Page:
TODAY TOMORROW TO KEEP
LIA LEENDERTZ ENJOYS A SEASONAL CROP WITH A TRIO OF RECIPES FOR NOW AND LATER. THIS MONTH: ONIONS
Onions are a dependable staple that we take fully for granted, but they are also the start of so many delicious things: many of us start an evening meal by chopping and slowly frying an onion and then seeing where the rest of the cupboard take us. The basic white bulb onions store so well that they are available all year round, as do red onions. Both are lifted in summer and autumn, the skins dried off, and then eaten all through the year. Spring onions do have a season: sown in autumn, they will have grown slowly over winter and put on growth over the last month or so; they are ready to pull now. They have an entirely different set of uses in the kitchen – where the bulb onions benefit from long slow cooking, spring onions are often used raw to pep up a dish (without leaving you with fierce onion breath for the rest of the day). Shallots fall somewhere in between the two, still usually cooked but far milder and more complex than standard onions, and so just about permissible raw, when chopped very finely into a vinaigrette, to soften them up a little. »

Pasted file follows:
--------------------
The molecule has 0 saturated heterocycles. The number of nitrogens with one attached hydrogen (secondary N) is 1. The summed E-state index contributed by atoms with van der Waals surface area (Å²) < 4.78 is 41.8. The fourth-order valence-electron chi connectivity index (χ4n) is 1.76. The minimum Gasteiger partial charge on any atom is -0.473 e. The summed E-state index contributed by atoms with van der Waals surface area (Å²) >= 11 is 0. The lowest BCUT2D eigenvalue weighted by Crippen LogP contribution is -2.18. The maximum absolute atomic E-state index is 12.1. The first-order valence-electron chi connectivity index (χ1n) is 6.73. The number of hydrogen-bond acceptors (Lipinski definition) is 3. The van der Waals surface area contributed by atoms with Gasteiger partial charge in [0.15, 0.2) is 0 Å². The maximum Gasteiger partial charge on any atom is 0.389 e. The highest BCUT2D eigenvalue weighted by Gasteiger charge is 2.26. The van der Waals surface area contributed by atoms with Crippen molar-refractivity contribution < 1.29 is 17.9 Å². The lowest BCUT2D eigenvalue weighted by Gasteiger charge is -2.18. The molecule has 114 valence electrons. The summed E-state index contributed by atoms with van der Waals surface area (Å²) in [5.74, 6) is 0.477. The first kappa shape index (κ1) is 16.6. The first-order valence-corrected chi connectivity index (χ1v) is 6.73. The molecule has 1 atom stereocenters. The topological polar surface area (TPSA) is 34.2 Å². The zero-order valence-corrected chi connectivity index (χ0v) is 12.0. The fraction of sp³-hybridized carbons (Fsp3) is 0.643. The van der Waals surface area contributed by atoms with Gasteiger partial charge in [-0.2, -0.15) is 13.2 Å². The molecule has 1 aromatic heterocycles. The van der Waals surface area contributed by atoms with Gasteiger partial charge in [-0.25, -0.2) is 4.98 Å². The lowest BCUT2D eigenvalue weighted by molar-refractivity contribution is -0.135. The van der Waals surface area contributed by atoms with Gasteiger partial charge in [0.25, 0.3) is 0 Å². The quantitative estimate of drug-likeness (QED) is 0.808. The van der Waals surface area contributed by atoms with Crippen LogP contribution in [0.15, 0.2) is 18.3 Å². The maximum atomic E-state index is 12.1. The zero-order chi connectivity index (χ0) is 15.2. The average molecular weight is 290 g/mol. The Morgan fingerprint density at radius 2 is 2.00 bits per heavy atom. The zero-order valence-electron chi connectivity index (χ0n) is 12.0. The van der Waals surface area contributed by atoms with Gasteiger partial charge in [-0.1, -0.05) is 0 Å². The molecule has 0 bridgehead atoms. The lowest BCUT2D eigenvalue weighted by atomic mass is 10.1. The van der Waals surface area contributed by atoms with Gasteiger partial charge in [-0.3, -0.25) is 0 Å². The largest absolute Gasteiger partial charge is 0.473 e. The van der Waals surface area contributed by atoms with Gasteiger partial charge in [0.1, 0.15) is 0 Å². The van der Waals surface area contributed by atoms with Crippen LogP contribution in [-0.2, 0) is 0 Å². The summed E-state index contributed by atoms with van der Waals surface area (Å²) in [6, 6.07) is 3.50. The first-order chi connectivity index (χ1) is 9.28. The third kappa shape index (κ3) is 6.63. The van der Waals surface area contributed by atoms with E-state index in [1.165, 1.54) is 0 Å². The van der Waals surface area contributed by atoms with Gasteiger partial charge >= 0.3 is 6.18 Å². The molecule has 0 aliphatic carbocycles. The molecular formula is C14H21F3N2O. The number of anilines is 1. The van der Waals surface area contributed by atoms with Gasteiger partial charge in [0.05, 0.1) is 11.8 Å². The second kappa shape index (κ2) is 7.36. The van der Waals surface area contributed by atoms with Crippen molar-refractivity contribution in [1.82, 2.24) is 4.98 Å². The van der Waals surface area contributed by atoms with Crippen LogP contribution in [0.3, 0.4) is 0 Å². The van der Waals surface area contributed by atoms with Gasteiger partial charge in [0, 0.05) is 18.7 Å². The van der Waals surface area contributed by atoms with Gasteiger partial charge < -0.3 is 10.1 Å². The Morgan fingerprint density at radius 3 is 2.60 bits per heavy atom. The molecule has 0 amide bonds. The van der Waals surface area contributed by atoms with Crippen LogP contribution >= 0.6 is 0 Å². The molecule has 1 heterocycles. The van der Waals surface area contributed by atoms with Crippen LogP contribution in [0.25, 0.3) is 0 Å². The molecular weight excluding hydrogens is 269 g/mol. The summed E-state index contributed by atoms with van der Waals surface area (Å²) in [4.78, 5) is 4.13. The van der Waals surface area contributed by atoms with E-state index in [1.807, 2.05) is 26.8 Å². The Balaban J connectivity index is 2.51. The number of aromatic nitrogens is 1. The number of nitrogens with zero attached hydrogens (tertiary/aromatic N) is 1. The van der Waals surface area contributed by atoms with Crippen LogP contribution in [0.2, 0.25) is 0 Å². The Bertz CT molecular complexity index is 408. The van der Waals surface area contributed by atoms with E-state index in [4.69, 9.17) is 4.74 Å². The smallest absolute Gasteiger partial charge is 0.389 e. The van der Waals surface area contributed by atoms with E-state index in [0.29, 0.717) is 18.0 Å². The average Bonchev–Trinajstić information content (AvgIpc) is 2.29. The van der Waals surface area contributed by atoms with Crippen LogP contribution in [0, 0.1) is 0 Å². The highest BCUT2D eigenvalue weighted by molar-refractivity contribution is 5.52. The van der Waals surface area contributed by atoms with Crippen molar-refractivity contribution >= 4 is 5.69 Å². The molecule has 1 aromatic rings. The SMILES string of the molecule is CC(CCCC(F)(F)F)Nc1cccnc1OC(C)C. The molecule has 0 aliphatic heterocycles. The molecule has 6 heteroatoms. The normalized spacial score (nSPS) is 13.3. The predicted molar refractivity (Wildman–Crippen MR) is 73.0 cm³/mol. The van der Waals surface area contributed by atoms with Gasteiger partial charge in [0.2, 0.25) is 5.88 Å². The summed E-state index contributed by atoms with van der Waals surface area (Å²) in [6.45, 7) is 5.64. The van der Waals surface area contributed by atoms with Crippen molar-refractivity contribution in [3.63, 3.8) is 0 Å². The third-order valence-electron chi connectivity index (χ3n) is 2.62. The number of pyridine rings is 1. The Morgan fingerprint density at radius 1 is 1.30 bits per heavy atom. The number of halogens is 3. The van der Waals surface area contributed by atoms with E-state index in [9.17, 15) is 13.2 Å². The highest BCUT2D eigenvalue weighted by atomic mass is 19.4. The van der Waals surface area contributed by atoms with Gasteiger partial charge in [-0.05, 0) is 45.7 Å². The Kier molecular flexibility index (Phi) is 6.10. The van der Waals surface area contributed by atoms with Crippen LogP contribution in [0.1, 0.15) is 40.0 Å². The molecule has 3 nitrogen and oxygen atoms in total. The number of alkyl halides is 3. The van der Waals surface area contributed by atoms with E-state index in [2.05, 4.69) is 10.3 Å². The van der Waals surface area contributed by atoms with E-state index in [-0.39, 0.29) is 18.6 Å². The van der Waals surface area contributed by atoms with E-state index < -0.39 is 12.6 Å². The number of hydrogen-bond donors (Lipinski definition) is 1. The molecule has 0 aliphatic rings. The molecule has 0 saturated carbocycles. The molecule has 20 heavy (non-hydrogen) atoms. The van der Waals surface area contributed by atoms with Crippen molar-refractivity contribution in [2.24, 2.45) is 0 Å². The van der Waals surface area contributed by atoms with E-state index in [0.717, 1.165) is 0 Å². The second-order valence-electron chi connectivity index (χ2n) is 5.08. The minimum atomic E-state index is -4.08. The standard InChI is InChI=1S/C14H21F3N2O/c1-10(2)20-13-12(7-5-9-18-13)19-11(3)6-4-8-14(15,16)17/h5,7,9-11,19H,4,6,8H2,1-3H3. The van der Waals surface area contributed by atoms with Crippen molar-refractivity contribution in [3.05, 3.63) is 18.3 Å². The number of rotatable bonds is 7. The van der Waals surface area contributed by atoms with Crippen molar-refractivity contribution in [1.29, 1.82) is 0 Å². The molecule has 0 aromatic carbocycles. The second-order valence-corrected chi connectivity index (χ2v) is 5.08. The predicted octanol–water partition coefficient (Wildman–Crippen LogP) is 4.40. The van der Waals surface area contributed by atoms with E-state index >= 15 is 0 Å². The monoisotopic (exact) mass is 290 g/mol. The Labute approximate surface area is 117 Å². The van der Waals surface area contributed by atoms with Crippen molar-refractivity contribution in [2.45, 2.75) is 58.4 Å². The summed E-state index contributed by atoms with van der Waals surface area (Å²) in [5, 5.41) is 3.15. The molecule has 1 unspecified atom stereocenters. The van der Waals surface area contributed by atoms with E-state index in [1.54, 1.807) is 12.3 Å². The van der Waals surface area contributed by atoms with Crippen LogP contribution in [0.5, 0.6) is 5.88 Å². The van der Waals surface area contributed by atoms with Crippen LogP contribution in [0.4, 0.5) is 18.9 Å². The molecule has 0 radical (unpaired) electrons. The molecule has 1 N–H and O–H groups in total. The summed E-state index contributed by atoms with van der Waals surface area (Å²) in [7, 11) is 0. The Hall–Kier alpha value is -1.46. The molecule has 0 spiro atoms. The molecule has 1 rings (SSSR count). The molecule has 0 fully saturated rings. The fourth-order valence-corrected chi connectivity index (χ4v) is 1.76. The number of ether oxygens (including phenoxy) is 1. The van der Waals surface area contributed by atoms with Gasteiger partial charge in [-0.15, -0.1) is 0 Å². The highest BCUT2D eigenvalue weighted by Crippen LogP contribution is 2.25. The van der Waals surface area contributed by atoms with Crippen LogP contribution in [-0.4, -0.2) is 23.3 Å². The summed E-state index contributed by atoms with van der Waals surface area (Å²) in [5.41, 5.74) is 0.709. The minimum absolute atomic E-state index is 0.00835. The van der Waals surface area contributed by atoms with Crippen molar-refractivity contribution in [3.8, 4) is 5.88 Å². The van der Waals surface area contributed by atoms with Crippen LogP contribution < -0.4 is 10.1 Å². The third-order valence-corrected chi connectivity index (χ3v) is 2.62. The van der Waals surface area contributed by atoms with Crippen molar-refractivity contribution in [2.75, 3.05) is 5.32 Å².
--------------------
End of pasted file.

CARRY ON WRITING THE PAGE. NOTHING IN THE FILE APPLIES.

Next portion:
No mere sidekick for meat, onions star in a thyme pastry tart (ready for filling, right) and in bhajis (below)
Even if you don’t grow your own, you’re likely to come across a glut of produce from time to time – given to you from a friend’s allotment, perhaps, in your weekly veg box, or at a stall at the farmers’ market. Finding varied ways to eat and to store this seasonal bounty is satisfying to mind, appetite and pantry. Spend a few hours with your glut and make a dish to eat right away, another for the next day, and a little something for the larder as a future treat.